‘Game of Thrones’ Twitter Tweets “Winter Is Coming”, Is Immediately Attacked By All Seven Kingdoms Of The Internet

jon snow


If you’re a big-wig suit at the HBO HQ, the response to The Iron Anniversary has to be slightly concerning, to say the least.

First, a quick refresher: earlier this month, with the 10-year anniversary of Game of Thrones’ premiere arriving on April 17, HBO announced the launch of The Iron Anniversary, “a month-long celebration to commemorate the series, engage passionate fans, and ignite audiences’ excitement for the next iteration of the franchise, House of the Dragon.” Needless to say, it did not go well — fans are still quite justifiably angry about Thrones’ final season and are therefore far from prepared to dive back into the world of Westeros, whether that be looking backward at the series that started it all or forwards to what comes next.

Now, while I certainly respect that position, I also vehemently disagree, writing last week that allowing eight hours of TV to carry more weight than the previous ~65+ is a level of defeatism I simply cannot subscribe to. Yes, Game of Thrones’ final season deserves to be harshly judged (it is, without question, diabolically subpar), but so does the rest of the series. And when you judge Game of Thrones as a whole, you’ll remember that it was quite literally revolutionary television for a solid four to five years. There aren’t many pieces of pop culture you can say that about.

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Nevertheless, despite my best efforts to change the narrative around Game of Thrones, former fans of the series are simply *not having it*. And all the power to ’em, because I find it patently hilarious. Anytime Game of Thrones pops up in fans’ consciousness or their Twitter feeds, it’s immediately rejected and dispelled. Just yesterday, after the Game of Thrones Twitter account simply tweeted “Winter is coming” (something that account has been doing for YEARS), “Season 8” started trending as fans began hoping the tweet was a sign that HBO was going to remake season 8. They did spend north of $70 million on The Snyder Cut, after all — why not fix Game of Thrones, too?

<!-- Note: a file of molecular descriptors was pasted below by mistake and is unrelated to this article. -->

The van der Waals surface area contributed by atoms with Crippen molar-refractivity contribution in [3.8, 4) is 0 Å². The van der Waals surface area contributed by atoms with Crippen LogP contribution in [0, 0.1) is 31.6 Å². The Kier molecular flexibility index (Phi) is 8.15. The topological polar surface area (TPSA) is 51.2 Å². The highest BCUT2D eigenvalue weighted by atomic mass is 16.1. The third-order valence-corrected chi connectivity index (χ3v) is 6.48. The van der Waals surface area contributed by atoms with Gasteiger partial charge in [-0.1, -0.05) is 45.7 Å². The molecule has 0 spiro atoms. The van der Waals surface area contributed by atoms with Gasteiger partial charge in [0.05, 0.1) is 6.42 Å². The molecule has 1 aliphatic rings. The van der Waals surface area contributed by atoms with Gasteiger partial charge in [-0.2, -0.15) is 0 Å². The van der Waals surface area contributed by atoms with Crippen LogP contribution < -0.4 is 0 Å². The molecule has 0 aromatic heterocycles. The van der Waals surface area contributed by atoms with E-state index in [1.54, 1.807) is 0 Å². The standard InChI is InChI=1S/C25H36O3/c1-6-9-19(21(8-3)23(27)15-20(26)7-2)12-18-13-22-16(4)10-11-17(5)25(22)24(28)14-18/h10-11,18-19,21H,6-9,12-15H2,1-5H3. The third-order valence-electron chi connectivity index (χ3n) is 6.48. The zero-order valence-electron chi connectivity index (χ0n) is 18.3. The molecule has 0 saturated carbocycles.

If you’re HBO, this continued vitriol towards the Game of Thrones brand has to be disconcerting. This is a network that has never made a spin-off of one of their shows, and now they have five — yes, FIVE — Game of Thrones projects in the works. And fans seem to want absolutely nothing to do with it.

Now, will the tune change when HBO drops a predictably fire trailer for House of the Dragon (literally, since the series is about the Targaryens)? Probably. But I’d wager that HBO was hoping that by now — nearly two years after Thrones wrapped up its final episode — fans’ anger would subside, and that has absolutely *not* been the case.

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